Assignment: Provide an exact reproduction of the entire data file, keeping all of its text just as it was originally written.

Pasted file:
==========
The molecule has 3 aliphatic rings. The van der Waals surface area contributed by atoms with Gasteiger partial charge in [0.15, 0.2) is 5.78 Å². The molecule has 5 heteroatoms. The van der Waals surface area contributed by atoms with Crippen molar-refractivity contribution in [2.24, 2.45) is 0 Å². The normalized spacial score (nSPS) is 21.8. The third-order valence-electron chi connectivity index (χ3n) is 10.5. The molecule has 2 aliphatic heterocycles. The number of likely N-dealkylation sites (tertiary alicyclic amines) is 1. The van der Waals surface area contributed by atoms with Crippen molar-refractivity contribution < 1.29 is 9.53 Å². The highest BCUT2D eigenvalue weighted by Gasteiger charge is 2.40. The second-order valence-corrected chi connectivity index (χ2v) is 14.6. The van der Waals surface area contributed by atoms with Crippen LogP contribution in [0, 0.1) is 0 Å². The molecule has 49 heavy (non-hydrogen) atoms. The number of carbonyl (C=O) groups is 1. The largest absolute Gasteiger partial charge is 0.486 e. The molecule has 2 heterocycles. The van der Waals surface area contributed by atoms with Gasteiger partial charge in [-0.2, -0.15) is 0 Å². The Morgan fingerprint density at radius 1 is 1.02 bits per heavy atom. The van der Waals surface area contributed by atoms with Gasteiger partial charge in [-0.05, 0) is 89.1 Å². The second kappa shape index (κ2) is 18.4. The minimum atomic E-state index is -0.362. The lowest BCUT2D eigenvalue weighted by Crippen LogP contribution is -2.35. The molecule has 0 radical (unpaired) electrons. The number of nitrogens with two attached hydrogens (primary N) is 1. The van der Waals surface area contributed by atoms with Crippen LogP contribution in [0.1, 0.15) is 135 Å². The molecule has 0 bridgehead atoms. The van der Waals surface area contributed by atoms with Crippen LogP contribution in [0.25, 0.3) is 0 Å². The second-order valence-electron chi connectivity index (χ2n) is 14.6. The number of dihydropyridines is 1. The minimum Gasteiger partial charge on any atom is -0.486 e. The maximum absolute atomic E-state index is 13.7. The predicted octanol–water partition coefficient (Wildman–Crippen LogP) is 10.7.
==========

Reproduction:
The molecule has 3 aliphatic rings. The van der Waals surface area contributed by atoms with Gasteiger partial charge in [0.15, 0.2) is 5.78 Å². The molecule has 5 heteroatoms. The van der Waals surface area contributed by atoms with Crippen molar-refractivity contribution in [2.24, 2.45) is 0 Å². The normalized spacial score (nSPS) is 21.8. The third-order valence-electron chi connectivity index (χ3n) is 10.5. The molecule has 2 aliphatic heterocycles. The number of likely N-dealkylation sites (tertiary alicyclic amines) is 1. The van der Waals surface area contributed by atoms with Crippen molar-refractivity contribution < 1.29 is 9.53 Å². The highest BCUT2D eigenvalue weighted by Gasteiger charge is 2.40. The second-order valence-corrected chi connectivity index (χ2v) is 14.6. The van der Waals surface area contributed by atoms with Crippen LogP contribution in [0, 0.1) is 0 Å². The molecule has 49 heavy (non-hydrogen) atoms. The number of carbonyl (C=O) groups is 1. The largest absolute Gasteiger partial charge is 0.486 e. The molecule has 2 heterocycles. The van der Waals surface area contributed by atoms with Gasteiger partial charge in [-0.2, -0.15) is 0 Å². The Morgan fingerprint density at radius 1 is 1.02 bits per heavy atom. The van der Waals surface area contributed by atoms with Gasteiger partial charge in [-0.05, 0) is 89.1 Å². The second kappa shape index (κ2) is 18.4. The minimum atomic E-state index is -0.362. The lowest BCUT2D eigenvalue weighted by Crippen LogP contribution is -2.35. The molecule has 0 radical (unpaired) electrons. The number of nitrogens with two attached hydrogens (primary N) is 1. The van der Waals surface area contributed by atoms with Crippen LogP contribution in [0.1, 0.15) is 135 Å². The molecule has 0 bridgehead atoms. The van der Waals surface area contributed by atoms with Crippen LogP contribution in [0.25, 0.3) is 0 Å². The second-order valence-electron chi connectivity index (χ2n) is 14.6. The number of dihydropyridines is 1. The minimum Gasteiger partial charge on any atom is -0.486 e. The maximum absolute atomic E-state index is 13.7. The predicted octanol–water partition coefficient (Wildman–Crippen LogP) is 10.7.